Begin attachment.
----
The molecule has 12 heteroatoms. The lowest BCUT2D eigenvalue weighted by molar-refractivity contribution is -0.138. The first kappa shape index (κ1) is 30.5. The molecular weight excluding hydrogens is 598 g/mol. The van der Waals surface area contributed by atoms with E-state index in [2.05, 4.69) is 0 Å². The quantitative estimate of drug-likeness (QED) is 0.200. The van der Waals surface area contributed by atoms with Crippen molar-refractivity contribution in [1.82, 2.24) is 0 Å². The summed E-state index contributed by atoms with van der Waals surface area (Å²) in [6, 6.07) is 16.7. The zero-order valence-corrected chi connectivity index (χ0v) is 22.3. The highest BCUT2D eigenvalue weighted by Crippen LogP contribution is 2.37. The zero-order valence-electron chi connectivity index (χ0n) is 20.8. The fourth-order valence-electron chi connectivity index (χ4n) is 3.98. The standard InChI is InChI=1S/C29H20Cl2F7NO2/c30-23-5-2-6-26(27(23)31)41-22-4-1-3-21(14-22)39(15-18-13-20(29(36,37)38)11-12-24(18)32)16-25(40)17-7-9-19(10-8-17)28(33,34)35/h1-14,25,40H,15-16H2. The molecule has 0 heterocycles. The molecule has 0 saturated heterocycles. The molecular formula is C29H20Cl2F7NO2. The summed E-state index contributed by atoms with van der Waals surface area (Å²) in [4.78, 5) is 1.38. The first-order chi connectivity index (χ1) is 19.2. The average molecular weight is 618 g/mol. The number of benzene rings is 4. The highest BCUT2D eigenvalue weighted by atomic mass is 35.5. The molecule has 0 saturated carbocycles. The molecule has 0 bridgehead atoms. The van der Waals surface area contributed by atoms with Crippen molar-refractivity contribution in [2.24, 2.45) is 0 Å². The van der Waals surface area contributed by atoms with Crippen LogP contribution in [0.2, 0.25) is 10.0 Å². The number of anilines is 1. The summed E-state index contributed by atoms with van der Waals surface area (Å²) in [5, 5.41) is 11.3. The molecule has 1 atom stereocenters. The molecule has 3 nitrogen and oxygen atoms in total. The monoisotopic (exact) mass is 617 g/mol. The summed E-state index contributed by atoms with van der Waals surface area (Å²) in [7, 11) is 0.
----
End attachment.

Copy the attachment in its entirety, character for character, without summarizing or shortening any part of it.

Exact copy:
The molecule has 12 heteroatoms. The lowest BCUT2D eigenvalue weighted by molar-refractivity contribution is -0.138. The first kappa shape index (κ1) is 30.5. The molecular weight excluding hydrogens is 598 g/mol. The van der Waals surface area contributed by atoms with E-state index in [2.05, 4.69) is 0 Å². The quantitative estimate of drug-likeness (QED) is 0.200. The van der Waals surface area contributed by atoms with Crippen molar-refractivity contribution in [1.82, 2.24) is 0 Å². The summed E-state index contributed by atoms with van der Waals surface area (Å²) in [6, 6.07) is 16.7. The zero-order valence-corrected chi connectivity index (χ0v) is 22.3. The highest BCUT2D eigenvalue weighted by Crippen LogP contribution is 2.37. The zero-order valence-electron chi connectivity index (χ0n) is 20.8. The fourth-order valence-electron chi connectivity index (χ4n) is 3.98. The standard InChI is InChI=1S/C29H20Cl2F7NO2/c30-23-5-2-6-26(27(23)31)41-22-4-1-3-21(14-22)39(15-18-13-20(29(36,37)38)11-12-24(18)32)16-25(40)17-7-9-19(10-8-17)28(33,34)35/h1-14,25,40H,15-16H2. The molecule has 0 heterocycles. The molecule has 0 saturated heterocycles. The molecular formula is C29H20Cl2F7NO2. The summed E-state index contributed by atoms with van der Waals surface area (Å²) in [4.78, 5) is 1.38. The first-order chi connectivity index (χ1) is 19.2. The average molecular weight is 618 g/mol. The number of benzene rings is 4. The highest BCUT2D eigenvalue weighted by atomic mass is 35.5. The molecule has 0 saturated carbocycles. The molecule has 0 bridgehead atoms. The van der Waals surface area contributed by atoms with Crippen molar-refractivity contribution in [2.24, 2.45) is 0 Å². The van der Waals surface area contributed by atoms with Crippen LogP contribution in [0.2, 0.25) is 10.0 Å². The number of anilines is 1. The summed E-state index contributed by atoms with van der Waals surface area (Å²) in [5, 5.41) is 11.3. The molecule has 1 atom stereocenters. The molecule has 3 nitrogen and oxygen atoms in total. The monoisotopic (exact) mass is 617 g/mol. The summed E-state index contributed by atoms with van der Waals surface area (Å²) in [7, 11) is 0.